Friday, 17th October 2003.

"...and that's when you know."

I'm like a big, happy kid at the moment, which is nice as it's been far too long since I felt like that about anything.

What I thought would happen was that eventually, after some time together, the instant insatiable appeal would wear off. Not that I'd feel any less for Emily, rather that it would become familiar, comfortable, quiet - as opposed to sedated - and we'd just get on with our lives together. What's actually occurred has been the exact opposite. All of a sudden I am looking at my watch every five minutes, wishing clocks swifter, noon midnight. Saying ridiculous things over email. Finding that every song reminds me of her. (Well, almost. Not the ones by Radiohead.) Losing my appetite.

To be honest with you I thought I was past all this; what happened last year taught me not to get overexcited about things, and as far as this has been concerned I have managed not to do that until the last few weeks. It's therefore a little unsettling to find myself bouncing in my seat in anticipation at seeing her again. It's not a desperate, rallying cry to get out of the mundanity of my office, or even the overworkings of an anxious libido. It's the oh-so-familiar turn-in-the-stomach that you get, the sweats and fevers and desire to hold that person and hold them and tell them that you'll never leave them.

In talking about this we've both realised that it took me a while to get to the same level as her. And that I loved her for months but was afraid of getting my feet wet until some time in July, when I managed this (both figuratively and literally) on a starlit beach in Blackpool. This sense of trust, the new-found desire to trust someone, intensified a hundred fold that weekend - all of a sudden I was there. I didn't tell her for weeks; not until one night some time later. And then things got easier. It was a matter of catching up - there's no reason why we took a different approach but it just happened.

I've come to the conclusion over the last couple of years that the term 'soul mate' is largely theoretical. I don't believe in them, except in wild, exaggerated romantic-comedy terms: I think it's one of those terms we'll latch onto and grossly overuse, like the word 'love'. I also think it's ironic that many of the people who use the term probably don't believe in the immortality of the soul anyway, rendering it something of an obsolete concept. I derive this cynicism from experience: the people whom I considered soul mates, and with whom I felt I shared a genuine connection, are the ones who never call me these days.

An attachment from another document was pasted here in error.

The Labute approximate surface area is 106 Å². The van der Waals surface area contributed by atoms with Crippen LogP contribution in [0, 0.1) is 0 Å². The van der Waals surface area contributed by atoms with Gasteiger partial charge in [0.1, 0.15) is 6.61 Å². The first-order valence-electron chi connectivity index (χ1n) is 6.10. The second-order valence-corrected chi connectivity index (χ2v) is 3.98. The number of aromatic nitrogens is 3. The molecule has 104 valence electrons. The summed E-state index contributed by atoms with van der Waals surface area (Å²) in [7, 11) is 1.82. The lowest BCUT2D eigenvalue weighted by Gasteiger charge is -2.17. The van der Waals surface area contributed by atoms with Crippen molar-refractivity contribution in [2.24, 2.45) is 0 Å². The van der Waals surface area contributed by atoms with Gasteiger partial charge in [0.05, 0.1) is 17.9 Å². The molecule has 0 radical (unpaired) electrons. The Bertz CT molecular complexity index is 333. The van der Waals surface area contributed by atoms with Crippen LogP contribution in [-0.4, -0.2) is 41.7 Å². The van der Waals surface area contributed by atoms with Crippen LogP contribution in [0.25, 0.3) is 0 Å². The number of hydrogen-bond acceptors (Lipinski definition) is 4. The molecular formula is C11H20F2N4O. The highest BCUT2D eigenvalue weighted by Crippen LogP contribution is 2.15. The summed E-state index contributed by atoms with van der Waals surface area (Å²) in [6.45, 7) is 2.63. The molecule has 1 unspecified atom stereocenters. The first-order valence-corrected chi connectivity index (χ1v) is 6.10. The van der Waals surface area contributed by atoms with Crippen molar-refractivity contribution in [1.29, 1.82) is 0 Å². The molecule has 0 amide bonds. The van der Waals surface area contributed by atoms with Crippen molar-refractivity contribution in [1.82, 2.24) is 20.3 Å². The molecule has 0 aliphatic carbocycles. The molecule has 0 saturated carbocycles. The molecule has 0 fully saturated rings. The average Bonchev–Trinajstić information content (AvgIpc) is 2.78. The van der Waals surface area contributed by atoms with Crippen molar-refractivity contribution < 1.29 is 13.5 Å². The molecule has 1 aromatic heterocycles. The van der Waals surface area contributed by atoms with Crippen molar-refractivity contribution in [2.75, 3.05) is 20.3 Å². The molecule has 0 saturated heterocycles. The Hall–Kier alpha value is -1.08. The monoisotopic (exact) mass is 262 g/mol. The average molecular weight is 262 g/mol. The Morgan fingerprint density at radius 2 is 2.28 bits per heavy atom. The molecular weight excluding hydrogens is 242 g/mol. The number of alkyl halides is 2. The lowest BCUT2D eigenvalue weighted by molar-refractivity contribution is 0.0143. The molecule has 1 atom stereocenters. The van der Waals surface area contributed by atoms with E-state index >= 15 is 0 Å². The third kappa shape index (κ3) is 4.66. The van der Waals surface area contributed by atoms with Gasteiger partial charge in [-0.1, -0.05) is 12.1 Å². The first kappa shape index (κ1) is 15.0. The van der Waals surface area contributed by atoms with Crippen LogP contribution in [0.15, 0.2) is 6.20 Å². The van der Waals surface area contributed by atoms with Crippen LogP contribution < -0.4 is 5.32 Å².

Let's look at the exceptions. Beth, for example, who is five-and-a-half years younger and a generation behind: she likes different music, watches different TV programmes and goes clubbing, for pity's sake, and yet she's become a sister to me. Or Jon, who is far more analytical and observant and logical than I will ever be, but with whom I share a mindset. Or Mike, who - well, we're incredibly different in terms of political ideology, religious beliefs, values and priorities, and yet it's testament to the depth of our friendship that we're still talking after so many heated rows.

None of these people are ones who I would have picked out in a crowd, but they were there. And it took over a year on Mono before Emily and I started to really talk properly. There was no crash of thunder, no eyes across a crowded room - although we did meet in a busy car park - and no sudden twist of fate. You compromise, you assert yourself and you take it as it comes. And all of a sudden things happen.

My point is that she and I are, ultimately, quite different in many ways - but it's not our similarities that keep us together. It's something much more straightforward and simultaneously complex. Did any of you ever read Insomnia, that substandard Stephen King novel of the early 1990s? (Starts well, tails off considerably, deteriorates into a grotesque shadow of its beginning.) The protagonists have the ability to read auras - the true self, the state of mind that shines above the head in varying degrees of colour and light depending on the mood and health of the person concerned. It's the nearest you get to a soul in any of King's novels. And this, I think, is what I fell in love with.

Maybe this is something that happens in online relationships. There's no facetime and there are no physical signals. I developed a keen interest in her before I'd even seen what she looked like, and even after the photo arrived in my inbox this paled next to the conversations we had back at the very end of April, when we started to talk properly, before deciding that we didn't want to stop. You are more yourself in something like this, you are flesh destroyed and spirit exposed. You are no longer a person in the physical sense; you float.

Perhaps this is our future. Evolution leads to pure energy. Perhaps we will be going into labour online, producing children who will live out their lives in a virtual world of cables and portals and connections. They will have no physical presence and you will only be aware of them through signs - emoticons, images, text. Rather than being less than human, they will be clearer and clearer, because they will be free of a society that equates beauty and material success with worthiness of self. No, don't scoff. Stop and think about it. Doesn't it make sense?

As for's been wonderful reaching this point. I'd forgotten what it was like, which is probably why I initially denied it was happening. But you can't fight things like this. I don't think that it's about destiny; I think that we were just two people who happened to meet, and when we did, Franklin rediscovered electricity. Or as she said this afternoon, "I can't imagine me without you anymore". I guess I'm the same.

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